Book Musings- Joyride by Anna Banks


It has been an incredibly long time ever since my last post and my last book review in general. This is due in part to simple laziness, school work, ending high school, beginning college, forgetting ideas for posts, and simply getting distracted by other things. However, one book that I recently finished has given me some food for thought. I do not know if I will continue to make book review posts in the future, but it is a possibility. As long as a book gives me plenty of things to write about, I would like to discuss it.

Joyride by Anna Banks:

Goodread’s description:

“A popular guy and a shy girl with a secret become unlikely accomplices for midnight pranking, and are soon in over their heads—with the law and with each other—in this sparkling standalone from NYT-bestselling author Anna Banks.

It’s been years since Carly Vega’s parents were deported. She lives with her brother, studies hard, and works at a convenience store to contribute to getting her parents back from Mexico.

Arden Moss used to be the star quarterback at school. He dated popular blondes and had fun with his older sister, Amber. But now Amber’s dead, and Arden blames his father, the town sheriff who wouldn’t acknowledge Amber’s mental illness. Arden refuses to fulfill whatever his conservative father expects.

All Carly wants is to stay under the radar and do what her family expects. All Arden wants is to NOT do what his family expects. When their paths cross, they each realize they’ve been living according to others. Carly and Arden’s journey toward their true hearts—and one another—is funny, romantic, and sometimes harsh.” 

Joyride first came out in July. It is the fourth book by Anna Banks, and her first standalone novel. At the time of this writing, I do not believe that a sequel has been announced. You may recognize the author’s name from the crew of the How To Train Your Dragon film series.

I was pleasantly surprised by Joyride. Initially, the description made me leery, as it sounded like a typical story where two teenagers from different backgrounds fall in love, despite clashing cultures and personalities. I admit, I am growing very tired of those types of realistic fiction books, as they tend to be, for lack of a better term, boring. Joyride is anything but boring. Right from the second sentence, Mrs. Banks demonstrates a knack for writing humorous dialogue and thought processes, as well as a compelling protagonist. In addition, several important topics for teenagers are addressed throughout the book, such as illegal immigration, racism, white privilege, and low-income families. Additionally, it is nice to read a YA book that features a female protagonist who is a person of color.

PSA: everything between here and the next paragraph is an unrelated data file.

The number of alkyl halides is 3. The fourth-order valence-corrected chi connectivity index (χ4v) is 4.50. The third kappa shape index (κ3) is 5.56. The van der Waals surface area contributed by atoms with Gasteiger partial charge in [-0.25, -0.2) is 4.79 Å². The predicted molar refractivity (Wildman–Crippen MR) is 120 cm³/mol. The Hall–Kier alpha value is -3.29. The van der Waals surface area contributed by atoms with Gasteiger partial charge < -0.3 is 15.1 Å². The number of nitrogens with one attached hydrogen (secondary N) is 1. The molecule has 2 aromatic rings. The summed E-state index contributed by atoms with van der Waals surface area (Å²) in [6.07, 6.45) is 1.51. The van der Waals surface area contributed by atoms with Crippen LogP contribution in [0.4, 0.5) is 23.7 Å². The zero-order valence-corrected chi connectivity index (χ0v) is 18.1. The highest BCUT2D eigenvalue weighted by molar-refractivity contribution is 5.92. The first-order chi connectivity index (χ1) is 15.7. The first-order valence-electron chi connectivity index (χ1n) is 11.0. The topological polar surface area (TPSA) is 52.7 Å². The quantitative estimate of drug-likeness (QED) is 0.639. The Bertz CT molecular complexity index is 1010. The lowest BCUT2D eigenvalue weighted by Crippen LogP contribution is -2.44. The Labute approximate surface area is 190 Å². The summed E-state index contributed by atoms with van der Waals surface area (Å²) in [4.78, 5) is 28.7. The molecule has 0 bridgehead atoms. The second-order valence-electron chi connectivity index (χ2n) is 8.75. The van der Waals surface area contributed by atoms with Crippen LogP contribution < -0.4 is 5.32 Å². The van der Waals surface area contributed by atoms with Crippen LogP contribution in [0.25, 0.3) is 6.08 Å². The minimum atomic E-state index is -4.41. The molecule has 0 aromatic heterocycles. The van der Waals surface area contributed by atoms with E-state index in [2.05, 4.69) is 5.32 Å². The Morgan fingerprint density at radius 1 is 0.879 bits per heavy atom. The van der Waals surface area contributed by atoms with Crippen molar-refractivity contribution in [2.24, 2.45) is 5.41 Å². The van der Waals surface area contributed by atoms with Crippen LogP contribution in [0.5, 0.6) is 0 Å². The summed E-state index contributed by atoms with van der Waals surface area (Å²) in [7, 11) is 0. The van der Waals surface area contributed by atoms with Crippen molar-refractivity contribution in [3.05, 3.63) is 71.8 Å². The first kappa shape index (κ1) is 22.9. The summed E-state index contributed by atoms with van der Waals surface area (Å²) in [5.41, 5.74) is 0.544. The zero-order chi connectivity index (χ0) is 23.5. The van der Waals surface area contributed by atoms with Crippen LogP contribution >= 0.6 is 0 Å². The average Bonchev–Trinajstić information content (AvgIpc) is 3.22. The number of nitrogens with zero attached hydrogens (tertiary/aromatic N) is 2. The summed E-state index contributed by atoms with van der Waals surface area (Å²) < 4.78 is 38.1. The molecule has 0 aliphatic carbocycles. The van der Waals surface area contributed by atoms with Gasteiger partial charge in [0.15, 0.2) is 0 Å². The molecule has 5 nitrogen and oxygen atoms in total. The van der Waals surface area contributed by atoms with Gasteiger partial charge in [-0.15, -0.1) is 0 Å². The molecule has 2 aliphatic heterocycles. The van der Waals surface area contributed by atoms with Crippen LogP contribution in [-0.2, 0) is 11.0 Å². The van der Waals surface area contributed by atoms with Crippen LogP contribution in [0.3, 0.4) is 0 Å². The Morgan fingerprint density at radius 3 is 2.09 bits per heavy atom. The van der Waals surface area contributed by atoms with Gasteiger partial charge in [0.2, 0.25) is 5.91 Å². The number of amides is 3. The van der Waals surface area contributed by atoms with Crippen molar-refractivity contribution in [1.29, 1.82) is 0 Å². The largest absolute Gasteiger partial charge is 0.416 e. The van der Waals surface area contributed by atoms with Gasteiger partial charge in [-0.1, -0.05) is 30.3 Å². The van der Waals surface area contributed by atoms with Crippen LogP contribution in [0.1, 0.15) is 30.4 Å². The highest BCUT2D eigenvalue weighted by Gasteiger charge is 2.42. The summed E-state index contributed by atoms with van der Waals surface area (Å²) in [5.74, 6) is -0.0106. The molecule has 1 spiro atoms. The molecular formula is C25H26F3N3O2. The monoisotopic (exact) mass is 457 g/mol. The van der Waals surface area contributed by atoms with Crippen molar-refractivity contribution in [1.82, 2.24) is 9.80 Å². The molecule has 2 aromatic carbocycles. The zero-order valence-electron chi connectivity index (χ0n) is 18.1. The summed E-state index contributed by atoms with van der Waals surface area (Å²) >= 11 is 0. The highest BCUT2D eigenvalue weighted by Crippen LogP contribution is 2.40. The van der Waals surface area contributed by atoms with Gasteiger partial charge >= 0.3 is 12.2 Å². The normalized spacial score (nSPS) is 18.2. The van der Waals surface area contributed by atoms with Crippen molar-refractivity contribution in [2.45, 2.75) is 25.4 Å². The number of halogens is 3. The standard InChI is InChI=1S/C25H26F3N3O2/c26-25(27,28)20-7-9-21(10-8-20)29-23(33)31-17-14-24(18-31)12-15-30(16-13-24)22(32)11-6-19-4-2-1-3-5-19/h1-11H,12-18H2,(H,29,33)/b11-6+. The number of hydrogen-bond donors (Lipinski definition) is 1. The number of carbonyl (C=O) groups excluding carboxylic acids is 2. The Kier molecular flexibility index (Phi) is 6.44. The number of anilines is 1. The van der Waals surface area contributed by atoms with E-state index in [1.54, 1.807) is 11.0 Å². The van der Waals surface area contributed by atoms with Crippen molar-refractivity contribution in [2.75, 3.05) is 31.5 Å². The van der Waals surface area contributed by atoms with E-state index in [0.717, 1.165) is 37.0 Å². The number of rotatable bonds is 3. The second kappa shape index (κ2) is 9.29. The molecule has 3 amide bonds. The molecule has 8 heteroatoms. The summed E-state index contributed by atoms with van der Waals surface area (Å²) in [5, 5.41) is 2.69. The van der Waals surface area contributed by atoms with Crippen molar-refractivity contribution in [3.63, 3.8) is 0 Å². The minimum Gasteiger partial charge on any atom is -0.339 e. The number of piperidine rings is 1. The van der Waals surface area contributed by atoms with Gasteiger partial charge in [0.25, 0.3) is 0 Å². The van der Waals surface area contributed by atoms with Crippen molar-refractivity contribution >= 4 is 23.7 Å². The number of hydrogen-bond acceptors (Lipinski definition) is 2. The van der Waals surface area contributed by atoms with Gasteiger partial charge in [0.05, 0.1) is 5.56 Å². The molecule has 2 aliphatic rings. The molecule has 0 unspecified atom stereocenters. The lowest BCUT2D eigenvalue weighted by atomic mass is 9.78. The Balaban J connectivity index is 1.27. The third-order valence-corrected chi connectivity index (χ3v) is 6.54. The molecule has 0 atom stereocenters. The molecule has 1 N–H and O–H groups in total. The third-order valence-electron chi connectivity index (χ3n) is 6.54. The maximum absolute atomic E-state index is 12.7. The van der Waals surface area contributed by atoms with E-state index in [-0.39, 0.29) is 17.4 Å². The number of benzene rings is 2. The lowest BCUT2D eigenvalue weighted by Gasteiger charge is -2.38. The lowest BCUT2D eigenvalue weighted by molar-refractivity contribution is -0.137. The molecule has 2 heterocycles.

On the negative side, the book is told from a dual perspective. Alternating chapters will feature Carly’s point of view in the first person, and then Arden’s point of view in the third person. The difference in literary angles is mostly likely meant to avoid confusing Arden and Carly’s speaking styles, but that problem could be solved by having their names above the chapter, as commonly shown in other books. This difference in outlook also makes Arden’s chapters seem more stilted in comparison, although that could be attributed to his character.

Secondly, I am not entirely convinced that the pair would fall in love, based on several of Arden’s actions. To name a fraction of his exploits, he holds up a convenience store at gunpoint, stalks several characters, forcibly grabs Arden, and insults Carly in front of multiple people, albeit accidentally. He seems like a more likable and kindhearted character after they inevitably get together, but this could stem from Carly’s chapters now being written from the altered point of view of being attracted to him.

Lastly, some of the stereotypical gender roles in the novel irk me. At one point, Carly observes that Arden’s coffeemaker is mostly likely owned by his mother, as it’s not appropriate for someone as “manly” as him. Granted, given an earlier comment about the alleged manliness of drinking only black coffee, that may have been intended as humorous, but it still annoyed me.

Overally, I would recommend Joyride. The good points just barely outweigh the flaws, owing to the relevant social issues, humor, and diversity.

Sources: “Joyride.” Goodreads. Goodreads Inc, n.d. Web. 02 Nov. 2015. <https://www.goodreads.com/book/show/22718685-joyride&gt;.

Banks, Anna. Joyride. New York: Feiwel & Friends, 2015. Print.